Over the last three decades of his life Erich Maria Remarque lived in the town of Ascona on Lago Maggiore. His house and the gardens below it were on a hillside between the lake and a narrow road cut into the mountain slope that runs southeast from Locarno. Inside the rather small building was a prodigious collection of Pisarro and Picasso, Monet and Manet, gold-leaf Venetian commodes and other seventeenth-century artifacts—so many objects, with so few available spaces left, that a Cézanne hung in the downstairs “powder room” and on the living-room floor were late medieval tapestries stacked like rugs. The first time I came to his house I was a four-pack-a-day smoker and, suddenly realizing what I was standing on, backed off with my lit cigarette cupped inside both hands. Remarque had acquired much of his treasure during the Depression years using royalties he gained from the 1929 publication of All Quiet on the Western Front. (It pleased him when I said that the first brand-new book I ever bought was The Road Back. It was published in 1936. Its cost, two dollars, used up all of my savings.)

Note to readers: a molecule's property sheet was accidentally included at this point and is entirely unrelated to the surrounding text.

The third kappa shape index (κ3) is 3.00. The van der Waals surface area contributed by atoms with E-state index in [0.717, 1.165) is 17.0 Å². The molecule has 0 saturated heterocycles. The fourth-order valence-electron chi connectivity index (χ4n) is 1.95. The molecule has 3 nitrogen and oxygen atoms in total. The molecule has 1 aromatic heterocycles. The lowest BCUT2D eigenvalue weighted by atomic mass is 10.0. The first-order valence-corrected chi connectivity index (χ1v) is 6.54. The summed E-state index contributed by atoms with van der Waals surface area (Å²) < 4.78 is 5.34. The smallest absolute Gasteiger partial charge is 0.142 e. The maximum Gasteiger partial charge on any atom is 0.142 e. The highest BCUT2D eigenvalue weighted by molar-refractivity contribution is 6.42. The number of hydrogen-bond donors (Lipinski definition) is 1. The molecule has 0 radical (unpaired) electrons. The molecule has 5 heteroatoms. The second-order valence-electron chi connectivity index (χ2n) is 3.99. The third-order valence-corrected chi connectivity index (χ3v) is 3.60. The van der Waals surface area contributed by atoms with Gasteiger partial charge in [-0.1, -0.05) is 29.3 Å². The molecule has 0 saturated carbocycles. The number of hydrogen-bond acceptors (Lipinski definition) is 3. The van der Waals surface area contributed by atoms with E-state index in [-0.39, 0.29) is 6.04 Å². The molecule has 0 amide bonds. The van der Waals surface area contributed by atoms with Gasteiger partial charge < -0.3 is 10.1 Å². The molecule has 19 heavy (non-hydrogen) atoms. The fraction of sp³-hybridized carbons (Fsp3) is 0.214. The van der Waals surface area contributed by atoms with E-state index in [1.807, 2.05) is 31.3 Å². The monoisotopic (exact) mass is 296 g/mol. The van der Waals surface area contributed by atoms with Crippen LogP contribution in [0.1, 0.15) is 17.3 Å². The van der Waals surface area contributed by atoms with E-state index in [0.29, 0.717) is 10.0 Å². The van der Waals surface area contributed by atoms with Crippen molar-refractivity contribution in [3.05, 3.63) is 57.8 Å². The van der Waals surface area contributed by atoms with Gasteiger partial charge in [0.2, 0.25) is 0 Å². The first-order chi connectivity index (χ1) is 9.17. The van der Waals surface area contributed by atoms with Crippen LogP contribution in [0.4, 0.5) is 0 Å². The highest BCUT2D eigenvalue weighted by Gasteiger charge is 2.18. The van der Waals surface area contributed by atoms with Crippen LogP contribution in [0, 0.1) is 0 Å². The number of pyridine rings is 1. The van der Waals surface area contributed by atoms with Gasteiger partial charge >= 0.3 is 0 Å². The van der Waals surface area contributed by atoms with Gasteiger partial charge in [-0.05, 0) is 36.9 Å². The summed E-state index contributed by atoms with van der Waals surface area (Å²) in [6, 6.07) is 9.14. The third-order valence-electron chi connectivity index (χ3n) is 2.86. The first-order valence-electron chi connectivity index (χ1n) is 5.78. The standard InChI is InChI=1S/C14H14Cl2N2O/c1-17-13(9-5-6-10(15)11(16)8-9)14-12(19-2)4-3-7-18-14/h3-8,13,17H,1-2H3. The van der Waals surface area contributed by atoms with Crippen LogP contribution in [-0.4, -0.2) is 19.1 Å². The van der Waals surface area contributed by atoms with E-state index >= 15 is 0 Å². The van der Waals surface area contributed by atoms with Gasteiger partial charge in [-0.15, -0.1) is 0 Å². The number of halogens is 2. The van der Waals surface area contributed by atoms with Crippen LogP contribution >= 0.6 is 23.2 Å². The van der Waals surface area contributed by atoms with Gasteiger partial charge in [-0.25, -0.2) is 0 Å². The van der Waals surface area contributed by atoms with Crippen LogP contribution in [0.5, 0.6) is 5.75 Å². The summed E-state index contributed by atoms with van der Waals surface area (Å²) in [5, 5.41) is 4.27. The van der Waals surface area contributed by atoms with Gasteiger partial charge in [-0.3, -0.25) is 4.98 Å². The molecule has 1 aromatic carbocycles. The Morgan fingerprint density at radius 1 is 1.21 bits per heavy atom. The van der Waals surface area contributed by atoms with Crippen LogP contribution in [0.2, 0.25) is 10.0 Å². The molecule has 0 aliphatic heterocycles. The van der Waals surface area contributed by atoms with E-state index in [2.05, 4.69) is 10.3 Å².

Remarque’s first wife, from whom he was divorced, I met one day at the quay-side café in Locarno. She struck me as an elegant and melancholy woman. His current wife was the movie star Paulette Goddard. My wife and I knew her well both in New York and Locarno, both before and after Erich’s death.
Women were attracted to Erich most his life. Mary and Padraic Colum met him in a Paris bistro when he was accompanied by Marlene Dietrich. In her memoirs Dietrich said that when she was introduced to Remarque in Berlin he started talking; a year later, moving across several countries, he was still talking and she was still listening. My wife agrees with Helen Wolff that Erich was incapable of bad manners. Don’t ever believe that a great talker isn’t working hard. Bores are, among other things, lazy.